Boeing Risks Criminal Charges As US Prosecutors Reportedly Target Compliance Failures Post-737 MAX Crashes

Zinger Key Points
  • The Justice Department has until July 7 to decide on prosecuting Boeing.

Boeing Co BA risks potential criminal charges as U.S. prosecutors reportedly recommend legal action against the aerospace giant, after the company allegedly breached a 2021 deferred prosecution agreement following two fatal 737 MAX crashes.

The Justice Department has until July 7 to decide on prosecuting Boeing, which could result in huge penalties. The charges stem from accusations that Boeing violated its agreement by failing to adhere to compliance measures set out in 2021, and the recommendation of prosecutors handling the case has not been previously disclosed, reported Reuters.

The original deal was intended to shield Boeing from a conspiracy to commit fraud charge if it met specific terms, including compliance reforms and regular updates.

In 2021, Boeing avoided prosecution by agreeing to a $2.5 billion settlement over allegations it deceived the Federal Aviation Administration (FAA) about the 737 MAX jets.

The settlement required Boeing to implement rigorous compliance protocols and to provide ongoing reports on its practices. However, in May, officials concluded that Boeing had failed to meet these obligations.

Also Read: Boeing Nears Deal To Reacquire Spirit AeroSystems In Wake Of Airbus Negotiations: Report

Boeing has denied any wrongdoing, asserting that it has adhered to the agreement’s terms. Despite this, discussions between Boeing and the Justice Department continue, with no final decision reached on whether to file charges.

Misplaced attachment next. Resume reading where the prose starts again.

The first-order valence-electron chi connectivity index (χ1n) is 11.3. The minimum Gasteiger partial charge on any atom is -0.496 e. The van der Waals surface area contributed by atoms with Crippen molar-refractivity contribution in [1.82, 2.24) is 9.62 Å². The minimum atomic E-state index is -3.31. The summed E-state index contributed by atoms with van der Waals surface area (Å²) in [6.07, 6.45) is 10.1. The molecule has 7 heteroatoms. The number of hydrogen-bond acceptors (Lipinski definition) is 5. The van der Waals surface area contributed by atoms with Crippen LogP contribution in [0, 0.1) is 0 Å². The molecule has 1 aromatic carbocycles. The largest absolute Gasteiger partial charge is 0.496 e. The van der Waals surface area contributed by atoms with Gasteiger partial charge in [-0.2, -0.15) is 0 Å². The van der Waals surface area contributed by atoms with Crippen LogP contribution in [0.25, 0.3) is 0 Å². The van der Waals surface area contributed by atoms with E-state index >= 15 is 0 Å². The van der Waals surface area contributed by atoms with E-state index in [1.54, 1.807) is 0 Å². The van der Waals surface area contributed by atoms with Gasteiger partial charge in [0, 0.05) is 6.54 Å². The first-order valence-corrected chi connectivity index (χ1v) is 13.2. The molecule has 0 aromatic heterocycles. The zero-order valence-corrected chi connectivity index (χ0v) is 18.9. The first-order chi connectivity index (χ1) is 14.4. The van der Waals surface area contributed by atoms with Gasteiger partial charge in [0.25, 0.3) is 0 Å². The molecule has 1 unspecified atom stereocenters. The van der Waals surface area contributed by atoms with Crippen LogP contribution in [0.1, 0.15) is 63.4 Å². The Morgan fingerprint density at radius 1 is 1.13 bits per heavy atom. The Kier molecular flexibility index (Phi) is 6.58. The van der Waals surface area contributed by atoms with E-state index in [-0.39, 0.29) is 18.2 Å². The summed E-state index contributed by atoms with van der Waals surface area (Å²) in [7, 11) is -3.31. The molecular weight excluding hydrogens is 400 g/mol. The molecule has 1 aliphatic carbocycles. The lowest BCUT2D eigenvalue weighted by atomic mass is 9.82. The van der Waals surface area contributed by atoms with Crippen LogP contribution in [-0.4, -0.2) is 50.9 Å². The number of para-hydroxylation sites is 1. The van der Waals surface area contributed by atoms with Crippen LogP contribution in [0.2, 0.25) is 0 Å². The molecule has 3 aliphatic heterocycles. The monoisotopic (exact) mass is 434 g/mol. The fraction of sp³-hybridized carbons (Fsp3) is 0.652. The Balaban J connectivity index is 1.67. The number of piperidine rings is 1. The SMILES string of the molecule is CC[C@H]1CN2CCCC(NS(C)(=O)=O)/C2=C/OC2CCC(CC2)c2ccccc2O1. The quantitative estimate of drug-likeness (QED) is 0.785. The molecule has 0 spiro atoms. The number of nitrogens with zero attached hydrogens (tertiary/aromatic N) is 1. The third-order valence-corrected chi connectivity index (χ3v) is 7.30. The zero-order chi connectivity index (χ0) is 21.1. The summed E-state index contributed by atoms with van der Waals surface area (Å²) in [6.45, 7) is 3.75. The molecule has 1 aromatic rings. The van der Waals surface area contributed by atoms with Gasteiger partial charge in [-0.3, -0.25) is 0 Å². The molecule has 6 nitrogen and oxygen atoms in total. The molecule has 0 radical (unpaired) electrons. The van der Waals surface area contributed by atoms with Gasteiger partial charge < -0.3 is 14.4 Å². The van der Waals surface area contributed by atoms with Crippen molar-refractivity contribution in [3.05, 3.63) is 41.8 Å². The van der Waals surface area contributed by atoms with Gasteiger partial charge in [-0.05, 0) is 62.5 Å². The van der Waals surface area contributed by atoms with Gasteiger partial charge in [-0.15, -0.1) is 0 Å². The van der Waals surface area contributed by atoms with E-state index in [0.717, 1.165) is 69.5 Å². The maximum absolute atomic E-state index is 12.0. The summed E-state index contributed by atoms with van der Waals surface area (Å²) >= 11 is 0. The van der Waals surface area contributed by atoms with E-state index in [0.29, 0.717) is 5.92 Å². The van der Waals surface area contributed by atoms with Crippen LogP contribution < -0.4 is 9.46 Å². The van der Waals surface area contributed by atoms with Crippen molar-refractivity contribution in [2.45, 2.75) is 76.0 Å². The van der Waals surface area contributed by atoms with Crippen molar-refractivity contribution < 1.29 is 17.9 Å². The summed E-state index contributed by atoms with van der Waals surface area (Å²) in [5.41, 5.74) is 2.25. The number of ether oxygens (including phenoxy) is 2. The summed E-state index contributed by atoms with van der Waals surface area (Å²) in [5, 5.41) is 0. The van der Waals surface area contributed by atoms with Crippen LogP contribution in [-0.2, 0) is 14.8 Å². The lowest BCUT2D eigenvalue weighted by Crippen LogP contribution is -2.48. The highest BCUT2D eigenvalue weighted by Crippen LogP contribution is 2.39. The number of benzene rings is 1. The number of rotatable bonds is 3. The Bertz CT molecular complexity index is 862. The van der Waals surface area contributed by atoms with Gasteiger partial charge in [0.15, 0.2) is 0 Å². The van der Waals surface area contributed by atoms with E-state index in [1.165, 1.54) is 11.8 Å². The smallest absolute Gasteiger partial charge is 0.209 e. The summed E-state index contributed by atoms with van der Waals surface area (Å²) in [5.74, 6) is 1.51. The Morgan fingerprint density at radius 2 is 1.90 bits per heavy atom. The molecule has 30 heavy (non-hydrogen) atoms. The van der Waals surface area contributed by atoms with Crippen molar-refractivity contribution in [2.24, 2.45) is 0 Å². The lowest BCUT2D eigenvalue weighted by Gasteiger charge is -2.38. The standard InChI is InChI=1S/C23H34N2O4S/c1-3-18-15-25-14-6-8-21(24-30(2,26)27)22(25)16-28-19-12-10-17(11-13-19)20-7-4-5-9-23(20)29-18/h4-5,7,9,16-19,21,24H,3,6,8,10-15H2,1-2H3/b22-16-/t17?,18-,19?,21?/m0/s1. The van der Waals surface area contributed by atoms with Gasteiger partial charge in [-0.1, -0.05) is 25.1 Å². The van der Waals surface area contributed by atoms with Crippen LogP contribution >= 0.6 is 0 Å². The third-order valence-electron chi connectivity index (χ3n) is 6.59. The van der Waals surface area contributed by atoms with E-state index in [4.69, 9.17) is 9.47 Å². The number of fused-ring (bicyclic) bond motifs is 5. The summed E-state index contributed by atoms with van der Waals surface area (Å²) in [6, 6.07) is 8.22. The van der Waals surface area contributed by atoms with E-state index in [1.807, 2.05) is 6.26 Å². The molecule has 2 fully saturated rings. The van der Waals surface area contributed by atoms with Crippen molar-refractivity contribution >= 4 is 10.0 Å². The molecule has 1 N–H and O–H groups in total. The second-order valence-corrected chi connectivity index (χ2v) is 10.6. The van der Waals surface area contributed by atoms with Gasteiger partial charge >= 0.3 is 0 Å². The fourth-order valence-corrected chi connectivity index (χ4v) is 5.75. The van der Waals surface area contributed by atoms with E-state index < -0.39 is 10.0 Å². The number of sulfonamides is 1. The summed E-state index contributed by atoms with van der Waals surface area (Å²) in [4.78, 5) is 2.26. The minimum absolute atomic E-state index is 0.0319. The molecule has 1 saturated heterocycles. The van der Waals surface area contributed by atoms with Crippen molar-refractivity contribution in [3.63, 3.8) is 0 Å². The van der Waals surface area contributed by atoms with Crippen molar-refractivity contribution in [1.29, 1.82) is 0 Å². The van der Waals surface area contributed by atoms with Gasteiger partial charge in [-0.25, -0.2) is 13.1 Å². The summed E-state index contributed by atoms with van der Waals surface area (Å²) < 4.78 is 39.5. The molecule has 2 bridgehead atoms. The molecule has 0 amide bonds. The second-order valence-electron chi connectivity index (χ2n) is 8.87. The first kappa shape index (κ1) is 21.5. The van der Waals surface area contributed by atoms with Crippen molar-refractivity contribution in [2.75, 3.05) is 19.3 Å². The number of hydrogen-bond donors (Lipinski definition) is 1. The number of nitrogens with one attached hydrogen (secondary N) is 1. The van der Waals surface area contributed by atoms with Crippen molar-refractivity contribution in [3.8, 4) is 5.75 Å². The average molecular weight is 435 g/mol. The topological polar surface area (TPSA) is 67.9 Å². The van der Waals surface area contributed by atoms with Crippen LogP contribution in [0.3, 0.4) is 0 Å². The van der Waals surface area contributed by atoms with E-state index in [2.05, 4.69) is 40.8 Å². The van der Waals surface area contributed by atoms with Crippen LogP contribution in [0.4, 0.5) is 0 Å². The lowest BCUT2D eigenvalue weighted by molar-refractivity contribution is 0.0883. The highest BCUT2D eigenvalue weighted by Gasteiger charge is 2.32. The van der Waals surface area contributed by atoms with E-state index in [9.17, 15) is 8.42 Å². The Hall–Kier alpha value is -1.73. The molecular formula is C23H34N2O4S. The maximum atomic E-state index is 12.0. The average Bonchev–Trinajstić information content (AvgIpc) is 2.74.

Potential outcomes could include extending the original agreement by another year or introducing stricter compliance measures.

Should the Justice Department pursue criminal charges, Boeing could face severe repercussions, including financial penalties and possible restrictions on its business operations.

Families of the 737 MAX crash victims have long criticized the 2021 settlement, urging prosecutors to impose a fine of $25 billion and to hold Boeing accountable through criminal prosecution.

At a recent Senate hearing, Boeing CEO Dave Calhoun acknowledged the company’s safety failings and expressed apologies to the victims’ families.

Boeing stock has lost more than 14% in the last 12 months. Investors can gain exposure to the stock via IShares U.S. Aerospace & Defense ETF ITA and Invesco Aerospace & Defense ETF PPA.

Price Action: BA shares closed higher by 0.15% at $176.56 on Friday.

Disclaimer: This content was partially produced with the help of AI tools and was reviewed and published by Benzinga editors.

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